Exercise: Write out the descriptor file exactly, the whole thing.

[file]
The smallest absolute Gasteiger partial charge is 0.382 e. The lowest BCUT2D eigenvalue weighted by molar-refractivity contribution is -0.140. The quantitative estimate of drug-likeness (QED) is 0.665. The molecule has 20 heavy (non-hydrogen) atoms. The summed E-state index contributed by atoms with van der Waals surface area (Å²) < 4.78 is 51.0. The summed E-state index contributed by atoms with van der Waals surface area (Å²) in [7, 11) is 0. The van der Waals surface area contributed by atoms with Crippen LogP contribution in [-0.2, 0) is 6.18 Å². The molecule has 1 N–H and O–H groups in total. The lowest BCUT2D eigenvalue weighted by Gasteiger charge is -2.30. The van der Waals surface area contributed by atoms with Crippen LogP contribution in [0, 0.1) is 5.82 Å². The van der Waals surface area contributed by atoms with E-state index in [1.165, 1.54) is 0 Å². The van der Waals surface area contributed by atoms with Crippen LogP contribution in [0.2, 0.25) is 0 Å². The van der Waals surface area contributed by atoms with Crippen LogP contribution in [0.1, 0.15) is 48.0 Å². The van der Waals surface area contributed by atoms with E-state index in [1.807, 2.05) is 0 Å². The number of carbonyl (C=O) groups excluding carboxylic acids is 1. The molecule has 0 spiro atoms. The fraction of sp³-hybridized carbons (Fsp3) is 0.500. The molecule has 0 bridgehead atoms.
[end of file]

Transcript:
The smallest absolute Gasteiger partial charge is 0.382 e. The lowest BCUT2D eigenvalue weighted by molar-refractivity contribution is -0.140. The quantitative estimate of drug-likeness (QED) is 0.665. The molecule has 20 heavy (non-hydrogen) atoms. The summed E-state index contributed by atoms with van der Waals surface area (Å²) < 4.78 is 51.0. The summed E-state index contributed by atoms with van der Waals surface area (Å²) in [7, 11) is 0. The van der Waals surface area contributed by atoms with Crippen LogP contribution in [-0.2, 0) is 6.18 Å². The molecule has 1 N–H and O–H groups in total. The lowest BCUT2D eigenvalue weighted by Gasteiger charge is -2.30. The van der Waals surface area contributed by atoms with Crippen LogP contribution in [0, 0.1) is 5.82 Å². The van der Waals surface area contributed by atoms with E-state index in [1.165, 1.54) is 0 Å². The van der Waals surface area contributed by atoms with Crippen LogP contribution in [0.2, 0.25) is 0 Å². The van der Waals surface area contributed by atoms with Crippen LogP contribution in [0.1, 0.15) is 48.0 Å². The van der Waals surface area contributed by atoms with E-state index in [1.807, 2.05) is 0 Å². The number of carbonyl (C=O) groups excluding carboxylic acids is 1. The molecule has 0 spiro atoms. The fraction of sp³-hybridized carbons (Fsp3) is 0.500. The molecule has 0 bridgehead atoms.